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Predicting the future of San Francisco Bay: Learning from history

Short Course 2010

Speakers at the University of California Museum of Paleontology's 2010 Short Course, Predicting the future of San Francisco Bay: Learning from history. From left to right: Andrew Cohen, Will Travis, Jere Lipps, and Doris Sloan. Not present: Robin Grossinger.

Hundreds of thousands of people cross San Francisco Bay each day. But as commuters zip through the BART tunnel or drive over the bridges, they probably don't think about what the Bay looked like in the past — or what it will look like in the future. On Saturday, February 6, over 150 people attended the UCMP's annual Short Course, Predicting the future of San Francisco Bay: Learning from history. Throughout the course's five talks, they saw a very different view of San Francisco Bay.

A theme that emerged from the course was that San Francisco Bay is constantly changing. Doris Sloan, Adjunct Professor in Earth and Planetary Science at Berkeley and Curatorial Associate at the UCMP, spoke about the geologic processes that shape the Bay. For example, sea levels have fluctuated dramatically throughout the Bay's history. In the past, sea levels were low enough to make the Bay a dry river valley — and were high enough to make San Francisco an island. UCMP Faculty Curator Jere Lipps talked about the Bay's geology, too. He emphasized tectonic processes that are happening in the present day — and he brought his earthquake bucket. (If you live in a tectonically active area, please see below for more info on earthquake buckets!) The next speaker, Robin Grossinger of the San Francisco Estuary Institute, showed that geologic processes aren't the only things that shape the bay. He compared fascinating old maps to recent aerial photos to show that humans are responsible for numerous changes to the shoreline over the past 200 years. Andrew Cohen, Director of the Center for Research on Aquatic Bioinvasions (CRAB), talked about the ecological history of the bay. It is important to know which organisms (and how many of them) lived in the Bay, as we make plans to restore it. And Will Travis, Executive Director of the San Francisco Bay Conservation and Development Commission (BCDC), talked about strategies for adapting to changes in the Bay that will occur in the future. Throughout the short course, it became clear that that San Francisco Bay has been changing since it first formed — and it will continue to change. At this point, we know a lot about the Bay — and we can use this knowledge as we plan for the future.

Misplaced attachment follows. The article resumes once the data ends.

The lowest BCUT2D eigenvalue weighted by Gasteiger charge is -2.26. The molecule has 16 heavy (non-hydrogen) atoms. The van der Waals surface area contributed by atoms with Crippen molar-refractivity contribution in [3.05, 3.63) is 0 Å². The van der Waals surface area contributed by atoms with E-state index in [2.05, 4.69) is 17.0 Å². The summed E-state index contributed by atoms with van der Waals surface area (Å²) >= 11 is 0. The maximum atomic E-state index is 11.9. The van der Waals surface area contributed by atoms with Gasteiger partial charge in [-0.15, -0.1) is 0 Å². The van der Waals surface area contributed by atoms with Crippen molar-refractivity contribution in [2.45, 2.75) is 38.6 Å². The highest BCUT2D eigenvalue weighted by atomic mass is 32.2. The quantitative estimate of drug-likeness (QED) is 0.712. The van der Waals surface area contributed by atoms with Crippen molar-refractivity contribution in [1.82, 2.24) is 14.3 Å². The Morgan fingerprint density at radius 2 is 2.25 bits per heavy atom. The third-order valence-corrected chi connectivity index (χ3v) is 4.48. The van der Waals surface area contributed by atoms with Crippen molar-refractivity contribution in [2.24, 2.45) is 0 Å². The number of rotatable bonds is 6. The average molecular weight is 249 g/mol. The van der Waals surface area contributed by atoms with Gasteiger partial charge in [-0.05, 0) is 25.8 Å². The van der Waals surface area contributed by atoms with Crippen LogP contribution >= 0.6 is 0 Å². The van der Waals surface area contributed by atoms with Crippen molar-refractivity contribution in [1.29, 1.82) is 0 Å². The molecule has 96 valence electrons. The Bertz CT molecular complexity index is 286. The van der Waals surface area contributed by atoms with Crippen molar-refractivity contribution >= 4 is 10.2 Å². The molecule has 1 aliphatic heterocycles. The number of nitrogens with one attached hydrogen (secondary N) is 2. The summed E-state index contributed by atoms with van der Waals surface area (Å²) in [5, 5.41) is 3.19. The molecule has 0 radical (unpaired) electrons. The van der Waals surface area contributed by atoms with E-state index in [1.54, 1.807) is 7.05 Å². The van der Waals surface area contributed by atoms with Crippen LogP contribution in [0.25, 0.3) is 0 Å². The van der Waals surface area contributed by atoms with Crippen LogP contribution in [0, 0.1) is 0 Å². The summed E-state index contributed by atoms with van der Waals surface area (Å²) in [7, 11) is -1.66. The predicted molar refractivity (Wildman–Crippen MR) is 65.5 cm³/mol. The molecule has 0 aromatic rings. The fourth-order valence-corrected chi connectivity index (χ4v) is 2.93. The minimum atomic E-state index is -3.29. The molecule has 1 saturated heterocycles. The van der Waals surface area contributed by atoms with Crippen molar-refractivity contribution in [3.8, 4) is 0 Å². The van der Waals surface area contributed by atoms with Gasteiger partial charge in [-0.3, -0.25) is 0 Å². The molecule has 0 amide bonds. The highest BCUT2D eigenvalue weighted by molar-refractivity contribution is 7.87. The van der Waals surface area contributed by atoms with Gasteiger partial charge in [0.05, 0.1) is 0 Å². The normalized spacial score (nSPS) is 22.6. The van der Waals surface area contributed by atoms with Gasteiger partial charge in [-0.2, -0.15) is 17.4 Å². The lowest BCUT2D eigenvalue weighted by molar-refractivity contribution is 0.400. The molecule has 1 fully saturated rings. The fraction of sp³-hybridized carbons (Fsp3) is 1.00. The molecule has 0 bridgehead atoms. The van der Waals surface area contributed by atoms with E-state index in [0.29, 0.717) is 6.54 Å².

To learn more about the speakers, look at the agenda for the Short Course. The PowerPoint presentations will soon be available. And in a few weeks, videos of the presentations will be available on UC Berkeley's YouTube channel, iTunes U, and webcast.berkeley.edu. Check back for the links!

** In the event of an earthquake, Jere won't share the contents of his bucket with you – you need to put together your own earthquake preparedness kit! The website 72hours.org has a list of things you should include in your bucket. In addition to the items on the list, Jere suggests including a few other things that might just save your life: a wind-up radio/flashlight, a small one-burner propane stove, pillows, and gloves and kneepads for crawling around on broken glass and debris. If Haiti's recent earthquake is any indication, it could be several days before emergency services are able to reach everyone; Jere recommends including a supply of food and water to last at least 7 days.